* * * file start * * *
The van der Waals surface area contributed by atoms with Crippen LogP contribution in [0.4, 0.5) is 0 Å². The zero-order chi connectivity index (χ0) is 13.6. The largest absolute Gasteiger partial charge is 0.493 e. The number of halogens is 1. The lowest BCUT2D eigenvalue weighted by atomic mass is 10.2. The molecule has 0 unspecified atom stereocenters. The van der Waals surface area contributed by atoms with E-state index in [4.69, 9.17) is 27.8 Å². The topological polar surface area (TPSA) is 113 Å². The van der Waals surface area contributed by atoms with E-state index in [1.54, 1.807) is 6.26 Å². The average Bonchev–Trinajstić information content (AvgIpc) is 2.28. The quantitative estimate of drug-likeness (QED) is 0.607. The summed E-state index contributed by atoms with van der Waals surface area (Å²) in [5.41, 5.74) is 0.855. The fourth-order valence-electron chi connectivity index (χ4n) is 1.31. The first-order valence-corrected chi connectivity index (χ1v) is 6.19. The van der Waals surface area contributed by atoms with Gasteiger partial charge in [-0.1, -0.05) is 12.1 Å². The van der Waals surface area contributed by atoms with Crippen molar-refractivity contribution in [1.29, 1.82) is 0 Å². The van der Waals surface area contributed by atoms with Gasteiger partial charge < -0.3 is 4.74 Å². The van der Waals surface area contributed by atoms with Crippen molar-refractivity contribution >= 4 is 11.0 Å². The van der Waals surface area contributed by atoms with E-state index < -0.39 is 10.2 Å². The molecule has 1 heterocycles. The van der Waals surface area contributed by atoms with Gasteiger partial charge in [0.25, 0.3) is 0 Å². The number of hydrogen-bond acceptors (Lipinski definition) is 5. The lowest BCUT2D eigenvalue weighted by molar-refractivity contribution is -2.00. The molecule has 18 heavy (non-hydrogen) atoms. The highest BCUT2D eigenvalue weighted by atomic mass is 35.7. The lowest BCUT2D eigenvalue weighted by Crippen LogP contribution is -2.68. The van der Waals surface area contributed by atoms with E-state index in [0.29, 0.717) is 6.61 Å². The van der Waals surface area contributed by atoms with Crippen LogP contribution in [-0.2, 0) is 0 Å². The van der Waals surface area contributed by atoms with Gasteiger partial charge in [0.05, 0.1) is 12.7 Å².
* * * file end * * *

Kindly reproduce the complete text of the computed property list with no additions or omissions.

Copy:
The van der Waals surface area contributed by atoms with Crippen LogP contribution in [0.4, 0.5) is 0 Å². The zero-order chi connectivity index (χ0) is 13.6. The largest absolute Gasteiger partial charge is 0.493 e. The number of halogens is 1. The lowest BCUT2D eigenvalue weighted by atomic mass is 10.2. The molecule has 0 unspecified atom stereocenters. The van der Waals surface area contributed by atoms with E-state index in [4.69, 9.17) is 27.8 Å². The topological polar surface area (TPSA) is 113 Å². The van der Waals surface area contributed by atoms with E-state index in [1.54, 1.807) is 6.26 Å². The average Bonchev–Trinajstić information content (AvgIpc) is 2.28. The quantitative estimate of drug-likeness (QED) is 0.607. The summed E-state index contributed by atoms with van der Waals surface area (Å²) in [5.41, 5.74) is 0.855. The fourth-order valence-electron chi connectivity index (χ4n) is 1.31. The first-order valence-corrected chi connectivity index (χ1v) is 6.19. The van der Waals surface area contributed by atoms with Gasteiger partial charge in [-0.1, -0.05) is 12.1 Å². The van der Waals surface area contributed by atoms with Crippen molar-refractivity contribution in [1.29, 1.82) is 0 Å². The van der Waals surface area contributed by atoms with Gasteiger partial charge < -0.3 is 4.74 Å². The van der Waals surface area contributed by atoms with Crippen molar-refractivity contribution >= 4 is 11.0 Å². The van der Waals surface area contributed by atoms with E-state index < -0.39 is 10.2 Å². The molecule has 1 heterocycles. The van der Waals surface area contributed by atoms with Gasteiger partial charge in [0.25, 0.3) is 0 Å². The number of hydrogen-bond acceptors (Lipinski definition) is 5. The lowest BCUT2D eigenvalue weighted by molar-refractivity contribution is -2.00. The molecule has 18 heavy (non-hydrogen) atoms. The highest BCUT2D eigenvalue weighted by atomic mass is 35.7. The lowest BCUT2D eigenvalue weighted by Crippen LogP contribution is -2.68. The van der Waals surface area contributed by atoms with E-state index in [0.29, 0.717) is 6.61 Å². The van der Waals surface area contributed by atoms with Crippen LogP contribution in [-0.2, 0) is 0 Å². The van der Waals surface area contributed by atoms with Gasteiger partial charge in [0.05, 0.1) is 12.7 Å².